by Dana Angelo White in Healthy Tips, March 7, 2015
Wondering why the hashtag #IIFYM has been dominating your Instagram feed lately? No, it’s not a cousin of #TBT or #FBF. It stands for “If It Fits Your Macros,” and it’s a new diet trend that focuses on the macronutrient content of the food you eat. Macronutrients are proteins, fats and carbs. Though the diet has been popular with bodybuilders for years, it’s recently gained a mainstream following.
The theory is this: Meet a certain number of carbs, proteins and fat each day, and you will build muscle and burn fat. The goal is to break down your daily caloric intake into 40 percent carbohydrates, 40 percent protein and 20 percent fat. Sounds simple enough. The crazy part? The types of foods you eat don’t matter. Proponents of the diet claim that as long as you meet your daily macros — whether it’s from brown rice or brownies — the diet will work.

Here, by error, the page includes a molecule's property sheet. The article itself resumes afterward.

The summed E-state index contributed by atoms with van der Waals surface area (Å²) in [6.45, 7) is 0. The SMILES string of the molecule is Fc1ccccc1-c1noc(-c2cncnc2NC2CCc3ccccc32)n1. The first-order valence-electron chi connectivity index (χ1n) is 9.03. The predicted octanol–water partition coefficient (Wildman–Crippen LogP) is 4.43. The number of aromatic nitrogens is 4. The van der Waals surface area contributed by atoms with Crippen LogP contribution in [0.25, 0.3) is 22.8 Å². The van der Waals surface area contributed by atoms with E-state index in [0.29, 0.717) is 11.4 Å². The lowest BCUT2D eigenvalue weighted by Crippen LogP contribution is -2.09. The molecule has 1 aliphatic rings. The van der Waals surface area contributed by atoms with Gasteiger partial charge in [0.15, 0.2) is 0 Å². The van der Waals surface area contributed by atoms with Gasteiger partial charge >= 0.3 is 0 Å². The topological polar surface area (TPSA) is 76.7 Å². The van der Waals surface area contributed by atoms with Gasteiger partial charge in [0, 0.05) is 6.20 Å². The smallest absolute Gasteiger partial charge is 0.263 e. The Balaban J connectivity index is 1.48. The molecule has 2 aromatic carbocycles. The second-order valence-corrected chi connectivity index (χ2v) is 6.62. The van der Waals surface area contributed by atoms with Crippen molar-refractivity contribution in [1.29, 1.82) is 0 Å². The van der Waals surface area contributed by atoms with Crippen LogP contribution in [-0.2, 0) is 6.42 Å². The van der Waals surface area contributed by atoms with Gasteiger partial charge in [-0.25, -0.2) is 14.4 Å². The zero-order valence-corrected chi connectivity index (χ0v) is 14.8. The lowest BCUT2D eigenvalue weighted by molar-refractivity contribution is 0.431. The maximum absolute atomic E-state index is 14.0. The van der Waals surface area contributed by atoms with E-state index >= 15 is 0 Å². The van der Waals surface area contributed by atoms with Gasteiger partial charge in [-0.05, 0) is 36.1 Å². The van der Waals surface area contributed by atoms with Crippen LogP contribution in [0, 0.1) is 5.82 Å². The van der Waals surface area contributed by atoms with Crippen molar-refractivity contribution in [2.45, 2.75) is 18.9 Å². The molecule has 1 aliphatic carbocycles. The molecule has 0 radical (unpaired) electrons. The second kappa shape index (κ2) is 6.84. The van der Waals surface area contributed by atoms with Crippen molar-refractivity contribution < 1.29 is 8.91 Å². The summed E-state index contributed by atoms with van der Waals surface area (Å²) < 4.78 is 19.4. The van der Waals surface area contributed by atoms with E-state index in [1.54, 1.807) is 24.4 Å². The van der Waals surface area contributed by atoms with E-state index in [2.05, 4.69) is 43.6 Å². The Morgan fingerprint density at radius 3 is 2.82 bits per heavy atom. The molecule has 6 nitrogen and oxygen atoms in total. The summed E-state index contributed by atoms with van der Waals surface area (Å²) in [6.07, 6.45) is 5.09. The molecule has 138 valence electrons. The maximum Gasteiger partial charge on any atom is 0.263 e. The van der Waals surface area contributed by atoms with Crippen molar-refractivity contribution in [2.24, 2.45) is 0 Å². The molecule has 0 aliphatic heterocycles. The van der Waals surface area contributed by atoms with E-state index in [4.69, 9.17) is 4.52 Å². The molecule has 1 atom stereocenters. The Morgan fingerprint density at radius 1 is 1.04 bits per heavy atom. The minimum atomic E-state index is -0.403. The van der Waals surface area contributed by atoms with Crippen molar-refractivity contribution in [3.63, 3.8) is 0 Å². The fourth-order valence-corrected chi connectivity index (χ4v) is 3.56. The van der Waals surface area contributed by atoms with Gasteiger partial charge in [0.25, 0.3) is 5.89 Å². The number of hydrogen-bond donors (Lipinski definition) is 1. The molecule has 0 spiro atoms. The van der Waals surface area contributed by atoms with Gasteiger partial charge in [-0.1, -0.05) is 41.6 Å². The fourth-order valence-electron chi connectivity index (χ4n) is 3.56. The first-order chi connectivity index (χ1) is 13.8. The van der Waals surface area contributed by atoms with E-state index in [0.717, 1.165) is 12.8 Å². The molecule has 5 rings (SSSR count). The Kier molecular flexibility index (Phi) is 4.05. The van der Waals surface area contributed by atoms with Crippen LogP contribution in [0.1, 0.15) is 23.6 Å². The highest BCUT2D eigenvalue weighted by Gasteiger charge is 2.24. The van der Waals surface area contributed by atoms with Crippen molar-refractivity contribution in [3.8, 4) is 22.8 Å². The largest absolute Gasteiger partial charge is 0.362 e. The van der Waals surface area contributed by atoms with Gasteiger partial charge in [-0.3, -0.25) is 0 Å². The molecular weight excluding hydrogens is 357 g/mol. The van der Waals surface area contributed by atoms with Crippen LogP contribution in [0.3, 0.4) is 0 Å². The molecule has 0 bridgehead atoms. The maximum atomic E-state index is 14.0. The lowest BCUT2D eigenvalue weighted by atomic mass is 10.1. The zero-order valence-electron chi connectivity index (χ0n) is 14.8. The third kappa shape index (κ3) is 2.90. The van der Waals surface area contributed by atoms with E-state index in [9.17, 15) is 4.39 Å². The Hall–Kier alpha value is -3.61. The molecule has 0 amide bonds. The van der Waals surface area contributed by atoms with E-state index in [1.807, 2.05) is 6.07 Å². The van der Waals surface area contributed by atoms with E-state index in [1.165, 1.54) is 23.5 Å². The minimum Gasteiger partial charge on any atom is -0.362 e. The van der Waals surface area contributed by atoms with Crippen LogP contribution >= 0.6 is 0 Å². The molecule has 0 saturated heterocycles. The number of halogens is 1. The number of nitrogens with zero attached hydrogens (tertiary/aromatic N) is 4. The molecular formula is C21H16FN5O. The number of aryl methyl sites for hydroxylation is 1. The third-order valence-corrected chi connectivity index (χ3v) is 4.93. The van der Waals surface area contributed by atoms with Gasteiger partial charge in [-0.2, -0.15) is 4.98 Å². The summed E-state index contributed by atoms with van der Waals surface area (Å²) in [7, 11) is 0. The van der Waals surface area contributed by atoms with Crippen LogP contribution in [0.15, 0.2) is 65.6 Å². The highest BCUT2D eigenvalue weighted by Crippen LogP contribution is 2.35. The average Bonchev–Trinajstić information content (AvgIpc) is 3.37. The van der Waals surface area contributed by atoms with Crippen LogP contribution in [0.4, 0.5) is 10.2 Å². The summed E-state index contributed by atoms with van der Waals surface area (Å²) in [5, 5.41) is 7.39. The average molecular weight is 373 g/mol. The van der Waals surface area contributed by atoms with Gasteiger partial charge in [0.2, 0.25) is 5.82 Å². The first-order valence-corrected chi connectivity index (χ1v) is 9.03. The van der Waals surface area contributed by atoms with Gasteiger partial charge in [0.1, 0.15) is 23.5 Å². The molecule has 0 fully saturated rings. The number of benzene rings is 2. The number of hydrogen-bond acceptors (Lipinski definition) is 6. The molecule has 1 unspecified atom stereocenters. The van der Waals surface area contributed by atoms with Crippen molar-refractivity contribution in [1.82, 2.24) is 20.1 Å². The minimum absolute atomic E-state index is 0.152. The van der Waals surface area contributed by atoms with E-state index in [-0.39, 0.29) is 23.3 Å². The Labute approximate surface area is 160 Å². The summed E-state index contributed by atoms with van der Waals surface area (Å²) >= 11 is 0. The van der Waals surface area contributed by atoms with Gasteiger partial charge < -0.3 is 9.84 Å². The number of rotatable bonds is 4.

Want to give the diet a try? Here’s a sample day of eating to help you do it the healthy way. Read more
by Amy Reiter in Food News, March 6, 2015
Your intentions are healthy, but your choices may not be. Prevent diet sabotage by keeping an eye out for these seven foods.
1. Snack Mixes
Trail mix and other sweet-salty-crunchy concoctions may be handy snacks, but be careful that you’re not mindlessly munching on not-so-healthy versions. Many packaged varieties come filled with sugary candies and super-salty seasoned munchies. Some also contain highly processed sweeteners and partially hydrogenated oils (aka trans fats). Read more
by Toby Amidor in Diets & Weight Loss, February 15, 2015
In this week’s news: A study finds benefits in intermittent fasting; a high-fat diet may be good for athletes, but not everyone; and if you drink coffee, your arteries may be spick-and-span. Read more